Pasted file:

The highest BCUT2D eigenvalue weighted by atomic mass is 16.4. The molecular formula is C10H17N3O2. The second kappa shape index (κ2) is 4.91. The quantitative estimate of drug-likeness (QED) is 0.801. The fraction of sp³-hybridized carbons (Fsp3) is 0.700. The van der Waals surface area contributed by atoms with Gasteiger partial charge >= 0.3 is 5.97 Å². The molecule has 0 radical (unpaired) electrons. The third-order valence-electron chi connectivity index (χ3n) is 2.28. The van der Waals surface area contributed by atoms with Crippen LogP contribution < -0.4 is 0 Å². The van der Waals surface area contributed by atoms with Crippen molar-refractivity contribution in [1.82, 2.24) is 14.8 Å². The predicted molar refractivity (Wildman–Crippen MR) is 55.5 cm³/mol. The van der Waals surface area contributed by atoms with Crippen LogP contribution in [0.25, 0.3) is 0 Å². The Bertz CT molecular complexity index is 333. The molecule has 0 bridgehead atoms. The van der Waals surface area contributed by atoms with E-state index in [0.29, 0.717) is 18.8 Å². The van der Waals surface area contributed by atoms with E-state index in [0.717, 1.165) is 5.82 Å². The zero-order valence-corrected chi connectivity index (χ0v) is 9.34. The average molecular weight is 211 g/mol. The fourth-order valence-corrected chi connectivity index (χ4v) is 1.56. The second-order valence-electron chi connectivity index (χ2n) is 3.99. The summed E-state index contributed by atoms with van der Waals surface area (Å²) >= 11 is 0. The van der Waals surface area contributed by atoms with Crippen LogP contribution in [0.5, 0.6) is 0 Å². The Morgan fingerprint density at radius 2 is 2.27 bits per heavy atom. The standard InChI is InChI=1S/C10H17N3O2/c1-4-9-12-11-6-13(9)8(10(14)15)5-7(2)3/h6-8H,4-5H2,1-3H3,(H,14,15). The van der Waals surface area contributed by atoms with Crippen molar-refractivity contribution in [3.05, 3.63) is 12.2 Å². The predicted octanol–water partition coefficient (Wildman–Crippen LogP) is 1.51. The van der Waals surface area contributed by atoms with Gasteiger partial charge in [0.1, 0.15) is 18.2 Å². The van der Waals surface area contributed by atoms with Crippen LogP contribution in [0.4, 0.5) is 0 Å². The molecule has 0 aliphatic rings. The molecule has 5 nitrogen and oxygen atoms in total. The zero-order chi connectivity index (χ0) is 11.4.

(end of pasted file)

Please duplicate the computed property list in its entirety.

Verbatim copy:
The highest BCUT2D eigenvalue weighted by atomic mass is 16.4. The molecular formula is C10H17N3O2. The second kappa shape index (κ2) is 4.91. The quantitative estimate of drug-likeness (QED) is 0.801. The fraction of sp³-hybridized carbons (Fsp3) is 0.700. The van der Waals surface area contributed by atoms with Gasteiger partial charge >= 0.3 is 5.97 Å². The molecule has 0 radical (unpaired) electrons. The third-order valence-electron chi connectivity index (χ3n) is 2.28. The van der Waals surface area contributed by atoms with Crippen LogP contribution < -0.4 is 0 Å². The van der Waals surface area contributed by atoms with Crippen molar-refractivity contribution in [1.82, 2.24) is 14.8 Å². The predicted molar refractivity (Wildman–Crippen MR) is 55.5 cm³/mol. The van der Waals surface area contributed by atoms with Crippen LogP contribution in [0.25, 0.3) is 0 Å². The Bertz CT molecular complexity index is 333. The molecule has 0 bridgehead atoms. The van der Waals surface area contributed by atoms with E-state index in [0.29, 0.717) is 18.8 Å². The van der Waals surface area contributed by atoms with E-state index in [0.717, 1.165) is 5.82 Å². The zero-order valence-corrected chi connectivity index (χ0v) is 9.34. The average molecular weight is 211 g/mol. The fourth-order valence-corrected chi connectivity index (χ4v) is 1.56. The second-order valence-electron chi connectivity index (χ2n) is 3.99. The summed E-state index contributed by atoms with van der Waals surface area (Å²) >= 11 is 0. The van der Waals surface area contributed by atoms with Crippen LogP contribution in [0.5, 0.6) is 0 Å². The Morgan fingerprint density at radius 2 is 2.27 bits per heavy atom. The standard InChI is InChI=1S/C10H17N3O2/c1-4-9-12-11-6-13(9)8(10(14)15)5-7(2)3/h6-8H,4-5H2,1-3H3,(H,14,15). The van der Waals surface area contributed by atoms with Crippen molar-refractivity contribution in [3.05, 3.63) is 12.2 Å². The predicted octanol–water partition coefficient (Wildman–Crippen LogP) is 1.51. The van der Waals surface area contributed by atoms with Gasteiger partial charge in [0.1, 0.15) is 18.2 Å². The van der Waals surface area contributed by atoms with Crippen LogP contribution in [0.4, 0.5) is 0 Å². The molecule has 0 aliphatic rings. The molecule has 5 nitrogen and oxygen atoms in total. The zero-order chi connectivity index (χ0) is 11.4.